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Video Work Instructions

Why Video Work Instructions are a Bad Idea.

In this conversation with Daan Assen, we discover why video isn't the optimal medium for work instructions. (TL;DR Video work instructions are not scalable, complex to create, and difficult to update.)

4 minutes read
Published on 10 December 2018 Updated on 30 May 2024

Video: Great medium, wrong application.

Users often want to use videos for their work instructions to deliver knowledge on the shop floor. It makes sense.

Video seems like it would be a fantastic medium for work instructions. Videos are highly visual and they allow an expert to explain all the aspects and nuances of an instruction in real-time.

Perfect, right?

Not so fast!

Despite the many great qualities of videos, and the fact that they can be a great teaching tool if used correctly, video work instructions is not a great idea. 

Top 5 reasons video work instructions is a bad idea

  1. Video does not allow users to learn at their own pace (= pause and rewind)
  2. Not scalable to translate. Cumbersome to create a lot of content. 
  3. If there's an update to an instruction, it's difficult to edit and update.  
  4. Relatively complex to create on the go (needs editing, cutting, trimming)
  5. Videos are lagging if internet isn't 100%. 

Why video is a bad idea  for your work instructions

 

Let’s ask Daan.

To learn a bit more, I talked to SwipeGuide co-founder and resident instructional design wizard, Daan Assen.

Hey Daan, thanks for doing this. Can you tell me a bit about yourself and why SwipeGuide is such a great tool for learners?

Of course! I’m one of the co-founders of SwipeGuide, so I’ve been using my background in knowledge-management from the very beginning. It’s simply a great tool for putting knowledge in users’ pockets. Our guides are based on minimalist design principles, backed by research on how to make instruction more effective for everyone. We’ve embraced these evidence-based principles and made them one of the core aspects of our design.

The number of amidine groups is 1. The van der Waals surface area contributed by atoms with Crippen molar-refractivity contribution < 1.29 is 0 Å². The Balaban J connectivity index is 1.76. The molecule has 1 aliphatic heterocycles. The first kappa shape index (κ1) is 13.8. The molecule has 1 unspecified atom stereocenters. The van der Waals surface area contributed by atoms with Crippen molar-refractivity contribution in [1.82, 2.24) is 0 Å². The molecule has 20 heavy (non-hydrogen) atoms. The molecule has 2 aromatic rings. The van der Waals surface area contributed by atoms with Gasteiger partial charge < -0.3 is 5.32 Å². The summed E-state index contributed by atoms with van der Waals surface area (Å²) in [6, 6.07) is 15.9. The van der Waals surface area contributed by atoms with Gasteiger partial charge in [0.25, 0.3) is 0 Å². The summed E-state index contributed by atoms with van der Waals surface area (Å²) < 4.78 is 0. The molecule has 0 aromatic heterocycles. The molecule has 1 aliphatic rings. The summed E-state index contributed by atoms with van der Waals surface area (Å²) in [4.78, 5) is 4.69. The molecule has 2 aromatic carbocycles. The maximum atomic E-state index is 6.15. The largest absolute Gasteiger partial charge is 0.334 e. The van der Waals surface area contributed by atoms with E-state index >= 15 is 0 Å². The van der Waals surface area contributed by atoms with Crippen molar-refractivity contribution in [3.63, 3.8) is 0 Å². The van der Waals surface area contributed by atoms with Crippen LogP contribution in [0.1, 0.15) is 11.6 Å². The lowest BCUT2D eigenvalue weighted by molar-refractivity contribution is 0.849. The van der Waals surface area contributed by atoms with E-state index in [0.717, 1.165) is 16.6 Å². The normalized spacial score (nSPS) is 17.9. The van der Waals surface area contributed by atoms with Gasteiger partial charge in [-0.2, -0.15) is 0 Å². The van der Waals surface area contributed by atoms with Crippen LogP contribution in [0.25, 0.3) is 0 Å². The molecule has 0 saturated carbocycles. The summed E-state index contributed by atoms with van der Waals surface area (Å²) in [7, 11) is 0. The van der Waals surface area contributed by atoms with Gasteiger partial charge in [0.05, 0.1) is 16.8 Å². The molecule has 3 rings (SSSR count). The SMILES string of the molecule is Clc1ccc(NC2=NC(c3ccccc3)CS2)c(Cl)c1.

Very cool. Every time I use SwipeGuide, I notice an emphasis on great visuals. Why is that?

Visuals are really, really important. People live in a visual context, and we have to remember that when we make user guides. Images are processed by our brains so much faster, like sixty thousand times faster, than text. It’s simply the most efficient way to deliver important ideas.

Also, images have much less ambiguity than text. An image makes it clear what a situation entails, and what needs to be done. And when we combine the efficiency and clarity of visuals with simple text, it’s a very powerful way to communicate.


Well, video is such a rich visual medium, and can deliver a lot of information. Doesn’t this mean that it would be great to use in a digital user guide?

You might think that, but it’s actually not the case. In general, instructional videos are great. It’s an effective medium for visually explaining concepts in depth. But when it comes to procedural knowledge, like how-to and step-by-step information for users, video work instructions has limitations.